By Sherri Coner
A lot of mothers-in-law share life moments with their daughters-in-law such as trading recipes, working together to prepare holiday meals or attending kids’ activities.
But Pam Mayer Paulin of New Whiteland never dreamed that she and her daughter-in-law, Casey Paulin of Center Grove, would share the same cancer diagnosis.
And certainly not at the same time.
An orange-sized tumor
Nearly 18 months ago, a mammogram revealed “a tumor the size of an orange in my right breast,” Pam said.
She underwent surgery to remove her right breast and started chemotherapy treatments.
After a high school friend heard about the diagnosis, she asked Pam to get a second opinion at IU Health Simon Cancer Center.
Both of Pam’s sons, Chad Paulin of Trafalgar and Kevin Paulin of Center Grove joined their mom for the consultation with Dr. Bryan Schneider.
As he got up to leave the room, Dr. Schneider advised Pam to contact him as soon as possible if she wanted him to take over her case or if she would remain the patient of the other doctor.
“I looked at my boys and then I looked at Dr. Schneider and said, ‘Take your hand off the door. You’re my doctor,’” she said.
Spreading to her hip
A body scan then revealed a cancerous spot on Pam’s hip.
“I waited too long to get a mammogram,” she said.
The diagnosis immediately changed. She had stage 4 breast cancer on her hip.
She lives now with metastatic breast cancer.
“I will have to take chemo pills for the rest of my life,” Pam said.
Twelve years earlier, Casey was 37 years old.
She and Kevin felt their family was complete with their son, Cameran Paulin, 22, a student at Ball State University and daughter, Chloe Paulin, 16, a junior at Center Grove High School.
After Casey lost more than 70 pounds, she scheduled a surgical consult with a mommy makeover in mind, possibly with breast implants.
The required mammogram results before the implant surgery were a complete shock.
“I was barely doing self-breast exams,” she said. “And suddenly I had stage 2 breast cancer? It was crazy.”
Several serious and potentially life-threatening complications followed a bilateral mastectomy, such as Methicillin-resistant Staphylococcus aureus (MRSA) developing around one incision on her chest and blood clots.
“I had four surgeries back to back,” Casey said. “My ovaries were removed, and I also had blood clots in my lungs twice.”
Although skin expanders were placed under the skin left on her chest, the trauma she had already survived prevented Casey from moving forward with reconstruction.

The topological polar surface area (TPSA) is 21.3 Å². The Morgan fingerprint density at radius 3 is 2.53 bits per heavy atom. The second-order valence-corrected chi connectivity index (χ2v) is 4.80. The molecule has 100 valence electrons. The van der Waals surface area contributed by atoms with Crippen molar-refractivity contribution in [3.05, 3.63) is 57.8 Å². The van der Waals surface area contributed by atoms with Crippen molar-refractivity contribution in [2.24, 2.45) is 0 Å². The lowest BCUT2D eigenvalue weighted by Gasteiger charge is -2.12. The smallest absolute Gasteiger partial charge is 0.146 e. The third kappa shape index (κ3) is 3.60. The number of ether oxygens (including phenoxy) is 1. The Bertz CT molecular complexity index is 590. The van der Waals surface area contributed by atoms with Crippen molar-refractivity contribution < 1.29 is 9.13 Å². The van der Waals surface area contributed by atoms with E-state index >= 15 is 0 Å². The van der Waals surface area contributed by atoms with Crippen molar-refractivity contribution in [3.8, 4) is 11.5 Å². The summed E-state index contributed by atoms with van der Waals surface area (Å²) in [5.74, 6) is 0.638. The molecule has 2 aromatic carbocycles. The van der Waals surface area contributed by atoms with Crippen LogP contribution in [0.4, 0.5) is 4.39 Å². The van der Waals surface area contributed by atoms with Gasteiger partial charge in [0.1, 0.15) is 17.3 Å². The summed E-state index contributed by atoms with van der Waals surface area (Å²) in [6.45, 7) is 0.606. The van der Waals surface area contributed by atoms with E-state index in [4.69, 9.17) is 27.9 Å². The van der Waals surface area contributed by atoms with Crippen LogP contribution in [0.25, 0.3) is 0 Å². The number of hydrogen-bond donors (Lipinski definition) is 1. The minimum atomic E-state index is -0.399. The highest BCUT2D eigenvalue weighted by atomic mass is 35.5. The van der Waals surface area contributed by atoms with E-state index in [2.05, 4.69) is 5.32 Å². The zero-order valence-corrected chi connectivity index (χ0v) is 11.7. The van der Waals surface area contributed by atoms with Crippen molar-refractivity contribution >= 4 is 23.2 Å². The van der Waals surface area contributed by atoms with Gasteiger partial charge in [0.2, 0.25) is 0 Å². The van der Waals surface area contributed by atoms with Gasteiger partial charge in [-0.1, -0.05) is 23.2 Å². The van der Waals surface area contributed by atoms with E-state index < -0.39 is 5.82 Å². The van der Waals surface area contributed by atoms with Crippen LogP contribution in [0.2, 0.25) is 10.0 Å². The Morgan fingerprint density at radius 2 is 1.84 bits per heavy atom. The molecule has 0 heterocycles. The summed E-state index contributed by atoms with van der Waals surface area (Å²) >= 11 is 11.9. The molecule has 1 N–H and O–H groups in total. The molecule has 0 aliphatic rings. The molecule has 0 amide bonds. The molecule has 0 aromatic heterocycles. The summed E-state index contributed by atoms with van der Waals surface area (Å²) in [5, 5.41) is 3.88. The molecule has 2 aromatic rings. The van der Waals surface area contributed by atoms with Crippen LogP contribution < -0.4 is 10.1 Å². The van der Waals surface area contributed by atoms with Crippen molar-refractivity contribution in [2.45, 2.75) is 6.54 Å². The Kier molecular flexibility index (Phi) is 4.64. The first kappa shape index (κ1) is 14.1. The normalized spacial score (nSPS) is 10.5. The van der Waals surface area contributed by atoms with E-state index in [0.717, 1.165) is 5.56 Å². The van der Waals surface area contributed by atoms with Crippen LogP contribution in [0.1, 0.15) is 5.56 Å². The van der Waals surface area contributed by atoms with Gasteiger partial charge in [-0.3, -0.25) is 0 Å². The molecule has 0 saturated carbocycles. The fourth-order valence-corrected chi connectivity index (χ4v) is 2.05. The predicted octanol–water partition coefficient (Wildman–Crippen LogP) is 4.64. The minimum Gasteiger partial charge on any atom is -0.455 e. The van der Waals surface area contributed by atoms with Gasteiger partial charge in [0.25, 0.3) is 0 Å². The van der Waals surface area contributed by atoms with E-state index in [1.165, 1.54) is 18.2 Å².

“I had the expanders in my body for seven years,” she said. “I was too afraid to get reconstruction.”
When Casey eventually did decide to move forward with reconstruction, complications with the implants led her right back to surgical decisions.
“My daughter came to me and said, ‘We don’t care about reconstruction, just have the implants removed,” Casey said.
A return after 12 years in remission
Five days after Casey underwent surgery for the removal of both implants, “pathology labs showed that the cancer was back. I had 12 years in remission,” Casey said. “If I hadn’t listened to my daughter and really heard her, I have no idea what would have happened.”
After completing radiation treatments, Casey will take oral chemotherapy pills for 10 years.
“It’s been hard, between me having breast cancer twice and now Pam has it, too,” she said.
Occasionally, she and Casey see each other in the waiting rooms at Simon, Pam said.
This time when breast cancer is challenging his mom, Cameron is away at school.
But Chloe initially struggled a lot with her feelings.
“I didn’t want to face the emotions,” she said. “Once the chemo started, it really hit me.”
Instead of staying away from home to avoid reality, Chloe now spends a lot of quality time with her mom.
As scary and painful as breast cancer has been for all members of her family, Casey is still looking for and finding the positives.
“You are never the same after breast cancer,” she said. “So I’m waiting to see what I gain this time from this experience.”
Breast Cancer Facts
- One in eight women will hear this diagnosis in her life.
- In 2023, an estimated 297,790 women will be diagnosed with invasive breast cancer along with 2,800 men.
- Every two minutes, a woman is diagnosed with breast cancer.
- 64% of breast cancer cases are diagnosed before the cancer spreads to other areas of the body.
- Approximately 15% of women with breast cancer report other family members who have had it or died from it.
- If a mother, sister or daughter has had breast cancer, a woman is twice as likely to have it.
- About 9% of all new breast cancer cases are in women under age 45.
(National Breast Cancer Foundation)